Even with all of the advancements in modern technology, we still haven’t made contact with intelligent life on other planets. But what if our attempts to communicate have been ignored?
In 1973, a radio astronomer named John Ball came up with a possible theory as to why aliens – if they do exist – haven’t gotten back to us. Ball’s “Zoo Hypothesis” as it came to be known, posits that alien civilizations exist, and the most highly developed of them have been communicating. This elite alien “club” has come upon a mutual agreement to leave those deemed primitive or “lesser” life forms alone, only to be watched from a distance. Earthlings, therefore, did not make the cut with the galactic cool kids.
So assuming these aliens exist, under what circumstances could they all agree to keep us in the dark? A Scottish astronomer named Duncan Forgan has the answer.
“I was interested in this theory because it is so difficult to test in a scientific fashion,” Forgan told FoxNews.com. “The Zoo Hypothesis relies on us being unable to observe other aliens, so a failure to observe aliens can be used both as evidence for and against the hypothesis at the same time!”
Forgan decided to test the assumptions that make up the hypothesis, instead of the hypothesis itself. One of these assumptions is that intelligent extraterrestrials can agree on a “no contact with primitive worlds” policy.
“Agreement requires communication, which is limited by the speed of light,” Forgan explained.
This would assume that civilizations must have existed long enough for messages to go back and forth between them, a process limited by the speed of light. Another assumption is that life would be able to thrive in a galaxy–wide habitable zone. Forgan entered these assumptions into a computer program, which then went about simulating civilizations and randomly placing them around the habitable zone, measuring the distance between them and calculating the likelihood of any two of them making contact and communicating within their lifetimes.
The computer found that for a "leave the Earthlings alone" agreement to be likely, at least 500 civilizations must exist, each of them having lasted over one million years. Any less than 500 civilizations and there are too many groups of civilizations to form a pact; if any one civilization lasted less than a million years, then there are also too many civilization groups to form the galactic club. (A “civilization group,” Forgan explained, is “a collection of civilizations that are ‘culturally connected’, which basically means that a civilization is aware of the others in the group as soon as it is technologically ready. Weirdly, the civilization groups are actually pretty well-mixed in space, which you wouldn't expect naively - the issue is their separation in space-time, not their separation in space.”)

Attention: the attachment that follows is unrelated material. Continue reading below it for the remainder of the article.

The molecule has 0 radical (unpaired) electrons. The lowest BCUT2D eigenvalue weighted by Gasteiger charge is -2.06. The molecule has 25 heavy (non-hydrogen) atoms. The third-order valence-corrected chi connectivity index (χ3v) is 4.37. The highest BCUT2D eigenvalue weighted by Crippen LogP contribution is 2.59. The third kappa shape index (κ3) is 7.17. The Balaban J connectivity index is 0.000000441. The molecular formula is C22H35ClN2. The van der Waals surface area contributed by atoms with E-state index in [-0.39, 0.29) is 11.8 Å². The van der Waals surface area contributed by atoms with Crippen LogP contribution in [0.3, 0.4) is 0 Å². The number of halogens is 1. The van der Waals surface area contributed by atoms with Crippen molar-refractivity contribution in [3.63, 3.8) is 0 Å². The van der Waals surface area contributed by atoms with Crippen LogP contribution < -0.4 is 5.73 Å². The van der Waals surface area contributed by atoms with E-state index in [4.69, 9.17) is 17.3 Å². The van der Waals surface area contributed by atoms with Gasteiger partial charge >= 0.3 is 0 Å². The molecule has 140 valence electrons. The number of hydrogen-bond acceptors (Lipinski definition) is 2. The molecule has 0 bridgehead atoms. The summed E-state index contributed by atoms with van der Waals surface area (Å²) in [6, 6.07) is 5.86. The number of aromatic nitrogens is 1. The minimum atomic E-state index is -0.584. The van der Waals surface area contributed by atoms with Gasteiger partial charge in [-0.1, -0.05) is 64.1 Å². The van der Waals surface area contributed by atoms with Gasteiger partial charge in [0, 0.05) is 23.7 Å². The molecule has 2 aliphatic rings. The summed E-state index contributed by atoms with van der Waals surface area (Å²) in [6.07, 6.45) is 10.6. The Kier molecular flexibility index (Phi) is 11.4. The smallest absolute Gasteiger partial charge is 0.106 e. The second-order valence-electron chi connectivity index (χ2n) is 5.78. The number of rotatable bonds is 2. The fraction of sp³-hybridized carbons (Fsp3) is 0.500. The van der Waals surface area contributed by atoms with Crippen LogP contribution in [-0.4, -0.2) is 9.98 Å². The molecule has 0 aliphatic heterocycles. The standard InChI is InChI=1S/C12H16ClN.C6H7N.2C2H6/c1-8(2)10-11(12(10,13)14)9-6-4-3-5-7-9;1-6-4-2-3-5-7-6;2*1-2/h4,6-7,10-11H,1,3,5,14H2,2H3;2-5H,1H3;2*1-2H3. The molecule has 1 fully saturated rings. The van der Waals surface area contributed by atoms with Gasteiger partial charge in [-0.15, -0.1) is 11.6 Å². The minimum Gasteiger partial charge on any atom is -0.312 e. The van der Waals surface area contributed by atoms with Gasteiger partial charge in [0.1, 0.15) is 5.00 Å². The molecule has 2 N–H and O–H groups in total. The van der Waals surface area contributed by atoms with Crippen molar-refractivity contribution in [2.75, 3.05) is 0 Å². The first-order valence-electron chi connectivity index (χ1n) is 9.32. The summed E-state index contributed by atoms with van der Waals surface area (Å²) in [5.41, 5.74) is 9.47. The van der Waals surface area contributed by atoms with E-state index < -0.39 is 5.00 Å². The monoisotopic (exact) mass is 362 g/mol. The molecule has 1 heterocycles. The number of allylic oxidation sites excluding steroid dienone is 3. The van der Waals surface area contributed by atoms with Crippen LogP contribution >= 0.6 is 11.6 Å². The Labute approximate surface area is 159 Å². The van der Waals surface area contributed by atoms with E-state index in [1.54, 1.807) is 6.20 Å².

In other words, Earth may not be in the universal doghouse after all.
“I was able to show that in general, a population of alien civilizations are sufficiently separate that instead of there being a single ‘Galactic Club’ of aliens agreeing to shield Earth, there are most likely many smaller ‘Galactic Cliques’, who are likely to disagree on whether planets like Earth should be kept in the dark,” Forgan said. “It's not really true that the computer ‘proved’ this result– it suggests that large numbers of long-lived civilizations (who all appear in the Universe in a short time interval) gives the best conditions to form a Galactic Club.”
So instead of one alien club there may be various smaller cliques scattered about the universe that haven’t managed to agree on what to do about Earth. Forgan’s paper, published at arXiv.org, notes that our planet may happen to be in a neighborhood overseen by a clique that doesn’t want to talk, which might change as our technology advances.
But is that necessarily a good thing? Some experts think it would be disastrous, with famed physicist Stephen Hawking believing advanced aliens would likely conquer and colonize Earth, as Europeans did the Americas.
Forgan said running such a scenario through the computer is unlikely at this point. “Hawking makes one of several assumptions about alien behavior to come to this conclusion: one– Aliens that explore the Galaxy in person do so because of their aggressive nature, or two– Intelligent beings only evolve from predators or naturally aggressive creatures, or three– Peaceful aliens do not explore the Galaxy,” he said. “These assumptions are tricky to test with computer simulations, as it requires us to simulate alien behavior, which we don't have any data for.”